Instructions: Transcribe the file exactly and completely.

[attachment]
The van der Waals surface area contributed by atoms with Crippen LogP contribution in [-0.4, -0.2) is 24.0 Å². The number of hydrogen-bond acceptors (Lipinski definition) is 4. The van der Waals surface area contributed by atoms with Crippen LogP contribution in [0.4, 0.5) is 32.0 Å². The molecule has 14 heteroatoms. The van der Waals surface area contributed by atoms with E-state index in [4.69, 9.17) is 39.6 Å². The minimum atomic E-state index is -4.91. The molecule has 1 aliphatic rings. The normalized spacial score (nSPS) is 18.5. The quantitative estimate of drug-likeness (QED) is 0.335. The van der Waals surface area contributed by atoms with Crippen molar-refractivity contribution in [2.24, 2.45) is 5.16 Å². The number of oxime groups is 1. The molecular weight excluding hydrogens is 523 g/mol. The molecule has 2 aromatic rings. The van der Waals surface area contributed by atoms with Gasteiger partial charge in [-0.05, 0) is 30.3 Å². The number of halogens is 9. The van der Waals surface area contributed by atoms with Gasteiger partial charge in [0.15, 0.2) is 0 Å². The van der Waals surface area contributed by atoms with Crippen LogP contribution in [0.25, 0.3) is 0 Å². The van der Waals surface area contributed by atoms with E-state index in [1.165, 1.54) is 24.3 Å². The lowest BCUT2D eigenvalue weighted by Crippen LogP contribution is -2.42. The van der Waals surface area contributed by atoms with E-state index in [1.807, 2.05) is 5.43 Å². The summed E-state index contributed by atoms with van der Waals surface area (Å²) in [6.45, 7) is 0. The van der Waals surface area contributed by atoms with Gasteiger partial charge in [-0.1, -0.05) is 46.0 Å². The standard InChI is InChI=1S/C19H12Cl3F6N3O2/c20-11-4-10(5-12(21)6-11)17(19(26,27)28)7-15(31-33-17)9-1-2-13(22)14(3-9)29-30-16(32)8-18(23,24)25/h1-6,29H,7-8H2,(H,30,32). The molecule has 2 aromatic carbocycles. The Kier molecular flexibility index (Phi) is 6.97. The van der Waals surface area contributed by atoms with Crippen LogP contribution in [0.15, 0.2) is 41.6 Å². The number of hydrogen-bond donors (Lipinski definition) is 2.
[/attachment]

The van der Waals surface area contributed by atoms with Crippen LogP contribution in [-0.4, -0.2) is 24.0 Å². The number of hydrogen-bond acceptors (Lipinski definition) is 4. The van der Waals surface area contributed by atoms with Crippen LogP contribution in [0.4, 0.5) is 32.0 Å². The molecule has 14 heteroatoms. The van der Waals surface area contributed by atoms with E-state index in [4.69, 9.17) is 39.6 Å². The minimum atomic E-state index is -4.91. The molecule has 1 aliphatic rings. The normalized spacial score (nSPS) is 18.5. The quantitative estimate of drug-likeness (QED) is 0.335. The van der Waals surface area contributed by atoms with Crippen molar-refractivity contribution in [2.24, 2.45) is 5.16 Å². The number of oxime groups is 1. The molecular weight excluding hydrogens is 523 g/mol. The molecule has 2 aromatic rings. The van der Waals surface area contributed by atoms with Gasteiger partial charge in [-0.05, 0) is 30.3 Å². The number of halogens is 9. The van der Waals surface area contributed by atoms with Gasteiger partial charge in [0.15, 0.2) is 0 Å². The van der Waals surface area contributed by atoms with Crippen LogP contribution in [0.25, 0.3) is 0 Å². The van der Waals surface area contributed by atoms with E-state index in [1.165, 1.54) is 24.3 Å². The lowest BCUT2D eigenvalue weighted by Crippen LogP contribution is -2.42. The van der Waals surface area contributed by atoms with E-state index in [1.807, 2.05) is 5.43 Å². The summed E-state index contributed by atoms with van der Waals surface area (Å²) in [6.45, 7) is 0. The van der Waals surface area contributed by atoms with Gasteiger partial charge in [-0.1, -0.05) is 46.0 Å². The standard InChI is InChI=1S/C19H12Cl3F6N3O2/c20-11-4-10(5-12(21)6-11)17(19(26,27)28)7-15(31-33-17)9-1-2-13(22)14(3-9)29-30-16(32)8-18(23,24)25/h1-6,29H,7-8H2,(H,30,32). The molecule has 2 aromatic carbocycles. The Kier molecular flexibility index (Phi) is 6.97. The van der Waals surface area contributed by atoms with Crippen LogP contribution in [0.15, 0.2) is 41.6 Å². The number of hydrogen-bond donors (Lipinski definition) is 2.